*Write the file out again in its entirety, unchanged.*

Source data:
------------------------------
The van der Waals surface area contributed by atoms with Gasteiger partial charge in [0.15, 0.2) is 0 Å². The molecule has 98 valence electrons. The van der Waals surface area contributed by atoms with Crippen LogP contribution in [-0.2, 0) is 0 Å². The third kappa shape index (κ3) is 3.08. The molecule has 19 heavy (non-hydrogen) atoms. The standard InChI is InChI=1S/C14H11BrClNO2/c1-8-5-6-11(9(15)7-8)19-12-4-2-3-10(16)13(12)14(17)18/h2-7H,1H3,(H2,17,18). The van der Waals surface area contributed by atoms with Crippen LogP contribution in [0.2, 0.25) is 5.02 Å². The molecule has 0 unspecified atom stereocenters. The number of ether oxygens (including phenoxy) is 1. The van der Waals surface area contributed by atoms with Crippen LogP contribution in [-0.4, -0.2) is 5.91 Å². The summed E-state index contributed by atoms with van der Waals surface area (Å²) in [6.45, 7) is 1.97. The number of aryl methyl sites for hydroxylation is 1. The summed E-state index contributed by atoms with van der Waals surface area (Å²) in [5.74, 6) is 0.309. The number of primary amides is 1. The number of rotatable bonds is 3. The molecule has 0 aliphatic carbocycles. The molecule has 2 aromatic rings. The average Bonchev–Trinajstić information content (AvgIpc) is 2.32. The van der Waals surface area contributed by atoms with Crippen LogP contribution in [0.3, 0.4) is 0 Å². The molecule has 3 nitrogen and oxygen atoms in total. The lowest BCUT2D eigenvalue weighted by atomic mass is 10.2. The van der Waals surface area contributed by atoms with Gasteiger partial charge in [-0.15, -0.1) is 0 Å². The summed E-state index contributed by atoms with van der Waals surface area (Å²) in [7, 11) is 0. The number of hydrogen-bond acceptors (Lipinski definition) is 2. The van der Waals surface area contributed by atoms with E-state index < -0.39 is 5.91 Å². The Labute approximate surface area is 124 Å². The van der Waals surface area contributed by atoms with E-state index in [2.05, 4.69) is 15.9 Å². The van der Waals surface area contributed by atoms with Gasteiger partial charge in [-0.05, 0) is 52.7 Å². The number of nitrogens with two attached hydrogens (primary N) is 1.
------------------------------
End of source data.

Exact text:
The van der Waals surface area contributed by atoms with Gasteiger partial charge in [0.15, 0.2) is 0 Å². The molecule has 98 valence electrons. The van der Waals surface area contributed by atoms with Crippen LogP contribution in [-0.2, 0) is 0 Å². The third kappa shape index (κ3) is 3.08. The molecule has 19 heavy (non-hydrogen) atoms. The standard InChI is InChI=1S/C14H11BrClNO2/c1-8-5-6-11(9(15)7-8)19-12-4-2-3-10(16)13(12)14(17)18/h2-7H,1H3,(H2,17,18). The van der Waals surface area contributed by atoms with Crippen LogP contribution in [0.2, 0.25) is 5.02 Å². The molecule has 0 unspecified atom stereocenters. The number of ether oxygens (including phenoxy) is 1. The van der Waals surface area contributed by atoms with Crippen LogP contribution in [-0.4, -0.2) is 5.91 Å². The summed E-state index contributed by atoms with van der Waals surface area (Å²) in [6.45, 7) is 1.97. The number of aryl methyl sites for hydroxylation is 1. The summed E-state index contributed by atoms with van der Waals surface area (Å²) in [5.74, 6) is 0.309. The number of primary amides is 1. The number of rotatable bonds is 3. The molecule has 0 aliphatic carbocycles. The molecule has 2 aromatic rings. The average Bonchev–Trinajstić information content (AvgIpc) is 2.32. The van der Waals surface area contributed by atoms with Crippen LogP contribution in [0.3, 0.4) is 0 Å². The molecule has 3 nitrogen and oxygen atoms in total. The lowest BCUT2D eigenvalue weighted by atomic mass is 10.2. The van der Waals surface area contributed by atoms with Gasteiger partial charge in [-0.15, -0.1) is 0 Å². The summed E-state index contributed by atoms with van der Waals surface area (Å²) in [7, 11) is 0. The number of hydrogen-bond acceptors (Lipinski definition) is 2. The van der Waals surface area contributed by atoms with E-state index < -0.39 is 5.91 Å². The Labute approximate surface area is 124 Å². The van der Waals surface area contributed by atoms with E-state index in [2.05, 4.69) is 15.9 Å². The van der Waals surface area contributed by atoms with Gasteiger partial charge in [-0.05, 0) is 52.7 Å². The number of nitrogens with two attached hydrogens (primary N) is 1.